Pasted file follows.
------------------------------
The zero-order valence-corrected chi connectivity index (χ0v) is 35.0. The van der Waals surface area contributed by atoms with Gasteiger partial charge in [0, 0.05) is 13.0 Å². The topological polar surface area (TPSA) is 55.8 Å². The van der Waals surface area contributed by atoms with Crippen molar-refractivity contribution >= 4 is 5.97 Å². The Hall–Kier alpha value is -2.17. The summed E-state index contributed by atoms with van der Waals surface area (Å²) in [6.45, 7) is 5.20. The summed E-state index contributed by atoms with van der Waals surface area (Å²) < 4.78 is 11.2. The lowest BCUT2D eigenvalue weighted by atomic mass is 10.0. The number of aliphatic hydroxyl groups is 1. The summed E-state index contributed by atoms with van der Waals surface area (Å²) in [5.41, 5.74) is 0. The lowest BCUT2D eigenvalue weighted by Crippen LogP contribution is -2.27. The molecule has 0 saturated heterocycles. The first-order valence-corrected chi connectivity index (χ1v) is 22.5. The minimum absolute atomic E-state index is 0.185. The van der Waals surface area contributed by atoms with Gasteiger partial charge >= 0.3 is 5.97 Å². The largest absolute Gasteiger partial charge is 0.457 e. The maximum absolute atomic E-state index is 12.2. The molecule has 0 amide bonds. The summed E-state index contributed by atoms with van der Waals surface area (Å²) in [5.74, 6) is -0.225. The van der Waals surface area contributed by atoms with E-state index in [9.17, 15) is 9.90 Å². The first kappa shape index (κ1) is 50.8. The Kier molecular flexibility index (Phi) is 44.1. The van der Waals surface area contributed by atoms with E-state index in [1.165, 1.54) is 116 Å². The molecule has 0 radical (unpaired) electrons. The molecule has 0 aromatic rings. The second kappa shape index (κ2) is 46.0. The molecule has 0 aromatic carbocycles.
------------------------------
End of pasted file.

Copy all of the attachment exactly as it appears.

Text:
The zero-order valence-corrected chi connectivity index (χ0v) is 35.0. The van der Waals surface area contributed by atoms with Gasteiger partial charge in [0, 0.05) is 13.0 Å². The topological polar surface area (TPSA) is 55.8 Å². The van der Waals surface area contributed by atoms with Crippen molar-refractivity contribution >= 4 is 5.97 Å². The Hall–Kier alpha value is -2.17. The summed E-state index contributed by atoms with van der Waals surface area (Å²) in [6.45, 7) is 5.20. The summed E-state index contributed by atoms with van der Waals surface area (Å²) < 4.78 is 11.2. The lowest BCUT2D eigenvalue weighted by atomic mass is 10.0. The number of aliphatic hydroxyl groups is 1. The summed E-state index contributed by atoms with van der Waals surface area (Å²) in [5.41, 5.74) is 0. The lowest BCUT2D eigenvalue weighted by Crippen LogP contribution is -2.27. The molecule has 0 saturated heterocycles. The first-order valence-corrected chi connectivity index (χ1v) is 22.5. The minimum absolute atomic E-state index is 0.185. The van der Waals surface area contributed by atoms with Gasteiger partial charge >= 0.3 is 5.97 Å². The largest absolute Gasteiger partial charge is 0.457 e. The maximum absolute atomic E-state index is 12.2. The molecule has 0 amide bonds. The summed E-state index contributed by atoms with van der Waals surface area (Å²) in [5.74, 6) is -0.225. The van der Waals surface area contributed by atoms with E-state index in [9.17, 15) is 9.90 Å². The first kappa shape index (κ1) is 50.8. The Kier molecular flexibility index (Phi) is 44.1. The van der Waals surface area contributed by atoms with E-state index in [1.165, 1.54) is 116 Å². The molecule has 0 radical (unpaired) electrons. The molecule has 0 aromatic rings. The second kappa shape index (κ2) is 46.0. The molecule has 0 aromatic carbocycles.